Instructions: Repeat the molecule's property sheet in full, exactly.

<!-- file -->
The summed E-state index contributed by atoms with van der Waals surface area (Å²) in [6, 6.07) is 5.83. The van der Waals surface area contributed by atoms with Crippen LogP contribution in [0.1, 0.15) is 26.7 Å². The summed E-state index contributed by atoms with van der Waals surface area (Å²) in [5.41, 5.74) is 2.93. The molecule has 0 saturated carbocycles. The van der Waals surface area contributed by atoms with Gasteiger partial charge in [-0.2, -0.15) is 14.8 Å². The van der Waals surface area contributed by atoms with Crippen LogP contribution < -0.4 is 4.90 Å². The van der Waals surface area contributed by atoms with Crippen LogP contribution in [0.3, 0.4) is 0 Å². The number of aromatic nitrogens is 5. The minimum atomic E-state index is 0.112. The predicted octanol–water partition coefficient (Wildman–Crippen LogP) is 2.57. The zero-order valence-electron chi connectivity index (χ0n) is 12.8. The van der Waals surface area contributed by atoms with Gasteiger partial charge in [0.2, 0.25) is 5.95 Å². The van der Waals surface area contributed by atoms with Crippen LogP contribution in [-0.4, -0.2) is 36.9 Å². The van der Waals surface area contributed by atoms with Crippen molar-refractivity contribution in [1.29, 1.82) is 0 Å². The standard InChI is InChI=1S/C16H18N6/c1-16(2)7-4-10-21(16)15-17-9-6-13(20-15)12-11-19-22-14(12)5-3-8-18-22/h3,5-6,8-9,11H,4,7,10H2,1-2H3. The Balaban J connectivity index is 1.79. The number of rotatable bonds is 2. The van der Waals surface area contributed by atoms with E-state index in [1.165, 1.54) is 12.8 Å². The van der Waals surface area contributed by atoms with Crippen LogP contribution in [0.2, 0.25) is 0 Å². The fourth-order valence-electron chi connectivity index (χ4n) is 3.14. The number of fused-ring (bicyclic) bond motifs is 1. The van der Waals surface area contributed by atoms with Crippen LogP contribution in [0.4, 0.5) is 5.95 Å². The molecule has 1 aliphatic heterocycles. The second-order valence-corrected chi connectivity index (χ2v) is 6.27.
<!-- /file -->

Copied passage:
The summed E-state index contributed by atoms with van der Waals surface area (Å²) in [6, 6.07) is 5.83. The van der Waals surface area contributed by atoms with Crippen LogP contribution in [0.1, 0.15) is 26.7 Å². The summed E-state index contributed by atoms with van der Waals surface area (Å²) in [5.41, 5.74) is 2.93. The molecule has 0 saturated carbocycles. The van der Waals surface area contributed by atoms with Gasteiger partial charge in [-0.2, -0.15) is 14.8 Å². The van der Waals surface area contributed by atoms with Crippen LogP contribution < -0.4 is 4.90 Å². The van der Waals surface area contributed by atoms with Crippen LogP contribution in [0.3, 0.4) is 0 Å². The number of aromatic nitrogens is 5. The minimum atomic E-state index is 0.112. The predicted octanol–water partition coefficient (Wildman–Crippen LogP) is 2.57. The zero-order valence-electron chi connectivity index (χ0n) is 12.8. The van der Waals surface area contributed by atoms with Gasteiger partial charge in [0.2, 0.25) is 5.95 Å². The van der Waals surface area contributed by atoms with Crippen LogP contribution in [-0.4, -0.2) is 36.9 Å². The van der Waals surface area contributed by atoms with Crippen molar-refractivity contribution in [1.29, 1.82) is 0 Å². The standard InChI is InChI=1S/C16H18N6/c1-16(2)7-4-10-21(16)15-17-9-6-13(20-15)12-11-19-22-14(12)5-3-8-18-22/h3,5-6,8-9,11H,4,7,10H2,1-2H3. The Balaban J connectivity index is 1.79. The number of rotatable bonds is 2. The van der Waals surface area contributed by atoms with E-state index in [1.165, 1.54) is 12.8 Å². The van der Waals surface area contributed by atoms with Crippen LogP contribution in [0.2, 0.25) is 0 Å². The fourth-order valence-electron chi connectivity index (χ4n) is 3.14. The number of fused-ring (bicyclic) bond motifs is 1. The van der Waals surface area contributed by atoms with Crippen LogP contribution in [0.4, 0.5) is 5.95 Å². The molecule has 1 aliphatic heterocycles. The second-order valence-corrected chi connectivity index (χ2v) is 6.27.